The venue is complete with a kitchen for catered food, a 125-seat reception hall and even a small chapel. “It’s a little look into the future,” says owner Wells Greeley. While some people might think it’s odd to get together at a funeral home, Greeley feels that a funeral, just like any other gathering, should be a celebration. Plus, he points out that “maybe it’s the first time that family has been able to get together — for the funeral.” Either way, we’re rooting for Wells Funeral Home because in a time of change, the expansion of their business could lead to not only more income, but the ability to serve more families (which is the point).  


4. A Crematory Sitting Room

When Cress Fose Funeral & Cremation Center completed a huge renovation at their funeral home, their most unique addition was their cremation area. Complete with a stained-glass window and enough room on their comfortable furniture for the whole family, it’s meant to be a place to gather. At Cress Fose, many families wish to remain with the body right up until the cremation, while some want to be present during it. Their crematory area is meant to provide a place for these families to gather to say their final goodbye.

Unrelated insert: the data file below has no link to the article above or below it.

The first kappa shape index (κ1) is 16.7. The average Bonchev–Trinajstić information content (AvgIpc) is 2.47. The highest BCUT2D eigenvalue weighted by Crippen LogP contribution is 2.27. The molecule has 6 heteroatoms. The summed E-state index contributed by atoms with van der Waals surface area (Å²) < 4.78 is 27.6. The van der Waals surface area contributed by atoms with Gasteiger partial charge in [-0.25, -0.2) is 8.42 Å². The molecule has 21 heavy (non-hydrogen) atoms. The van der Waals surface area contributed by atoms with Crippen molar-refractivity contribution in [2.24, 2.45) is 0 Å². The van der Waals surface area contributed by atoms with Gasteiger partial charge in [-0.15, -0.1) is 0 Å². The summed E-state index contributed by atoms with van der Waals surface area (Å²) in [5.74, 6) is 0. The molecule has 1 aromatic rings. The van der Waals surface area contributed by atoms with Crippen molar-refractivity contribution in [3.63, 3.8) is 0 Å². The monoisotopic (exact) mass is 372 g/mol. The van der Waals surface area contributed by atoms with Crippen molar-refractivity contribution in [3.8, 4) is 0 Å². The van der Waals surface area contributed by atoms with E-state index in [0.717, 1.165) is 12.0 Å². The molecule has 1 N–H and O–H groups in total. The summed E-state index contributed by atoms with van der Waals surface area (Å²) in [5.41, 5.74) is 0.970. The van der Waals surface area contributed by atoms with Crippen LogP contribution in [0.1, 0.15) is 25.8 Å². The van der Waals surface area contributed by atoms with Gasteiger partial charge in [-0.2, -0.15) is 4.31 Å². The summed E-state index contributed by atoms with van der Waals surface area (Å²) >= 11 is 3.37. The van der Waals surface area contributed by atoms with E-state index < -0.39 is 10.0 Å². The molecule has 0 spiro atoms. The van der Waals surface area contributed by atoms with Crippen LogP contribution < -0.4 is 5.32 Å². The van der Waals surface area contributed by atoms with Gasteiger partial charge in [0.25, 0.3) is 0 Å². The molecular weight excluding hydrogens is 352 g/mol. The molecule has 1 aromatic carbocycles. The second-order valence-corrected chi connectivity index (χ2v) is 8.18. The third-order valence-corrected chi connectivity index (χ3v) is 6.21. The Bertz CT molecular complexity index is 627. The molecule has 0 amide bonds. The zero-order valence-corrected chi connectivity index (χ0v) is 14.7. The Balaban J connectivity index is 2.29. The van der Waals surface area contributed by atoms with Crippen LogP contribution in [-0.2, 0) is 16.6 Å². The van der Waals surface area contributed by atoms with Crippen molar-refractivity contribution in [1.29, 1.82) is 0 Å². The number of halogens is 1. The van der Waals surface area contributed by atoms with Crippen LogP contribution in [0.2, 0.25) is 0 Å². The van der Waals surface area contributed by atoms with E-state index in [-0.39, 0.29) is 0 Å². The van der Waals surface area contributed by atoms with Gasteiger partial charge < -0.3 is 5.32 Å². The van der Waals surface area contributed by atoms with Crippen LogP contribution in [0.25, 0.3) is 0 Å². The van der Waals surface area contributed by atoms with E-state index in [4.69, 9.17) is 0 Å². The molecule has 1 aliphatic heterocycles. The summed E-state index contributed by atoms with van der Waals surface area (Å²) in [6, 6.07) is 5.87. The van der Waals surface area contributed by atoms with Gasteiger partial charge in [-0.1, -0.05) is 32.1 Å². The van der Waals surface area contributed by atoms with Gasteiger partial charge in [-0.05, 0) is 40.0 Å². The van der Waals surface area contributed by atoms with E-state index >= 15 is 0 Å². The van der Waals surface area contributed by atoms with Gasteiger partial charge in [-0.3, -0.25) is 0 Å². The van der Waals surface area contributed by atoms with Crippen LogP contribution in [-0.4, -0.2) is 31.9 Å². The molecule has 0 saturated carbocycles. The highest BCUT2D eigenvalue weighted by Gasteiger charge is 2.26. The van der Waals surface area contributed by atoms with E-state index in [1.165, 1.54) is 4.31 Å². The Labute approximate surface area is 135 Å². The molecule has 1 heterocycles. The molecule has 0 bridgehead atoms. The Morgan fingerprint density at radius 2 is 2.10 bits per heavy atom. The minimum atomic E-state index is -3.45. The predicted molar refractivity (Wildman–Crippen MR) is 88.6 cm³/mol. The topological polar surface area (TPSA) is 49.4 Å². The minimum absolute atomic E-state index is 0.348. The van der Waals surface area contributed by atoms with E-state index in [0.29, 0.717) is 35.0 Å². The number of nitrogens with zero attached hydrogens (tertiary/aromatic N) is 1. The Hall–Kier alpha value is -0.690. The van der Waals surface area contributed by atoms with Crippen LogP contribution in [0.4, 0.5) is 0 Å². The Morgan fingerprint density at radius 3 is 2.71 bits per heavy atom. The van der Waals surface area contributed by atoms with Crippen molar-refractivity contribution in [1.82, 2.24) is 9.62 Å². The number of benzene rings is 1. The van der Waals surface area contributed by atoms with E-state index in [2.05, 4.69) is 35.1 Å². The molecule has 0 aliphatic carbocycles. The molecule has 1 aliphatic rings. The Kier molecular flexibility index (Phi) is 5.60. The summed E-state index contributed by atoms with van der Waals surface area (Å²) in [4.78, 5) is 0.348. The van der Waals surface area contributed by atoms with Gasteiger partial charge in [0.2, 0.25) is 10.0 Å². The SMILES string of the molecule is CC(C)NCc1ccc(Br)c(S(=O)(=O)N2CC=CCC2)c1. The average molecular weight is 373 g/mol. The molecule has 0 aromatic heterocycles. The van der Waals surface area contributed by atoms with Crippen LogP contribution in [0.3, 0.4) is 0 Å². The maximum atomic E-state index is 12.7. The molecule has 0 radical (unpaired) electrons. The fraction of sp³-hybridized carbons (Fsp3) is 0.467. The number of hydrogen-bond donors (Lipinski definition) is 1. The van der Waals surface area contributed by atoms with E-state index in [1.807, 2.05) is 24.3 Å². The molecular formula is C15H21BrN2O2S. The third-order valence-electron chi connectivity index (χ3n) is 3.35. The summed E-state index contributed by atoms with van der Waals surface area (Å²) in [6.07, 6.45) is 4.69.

Cress Fose says many families are putting it to use – one girl placed a teddy bear in her grandparent’s casket while being wheeled to the crematory, while others have read poems, prayers and light candles right before the cremation. Some even create unique rituals during and after the cremation, including families whose religion requires a ritual for the removal of the loved one’s ashes. Cress Fose expressed their excitement about the room when they said “That’s when we realized how important it is to have something like this room… when you witness all of that, you feel passionate about it and you want to tell their stories.”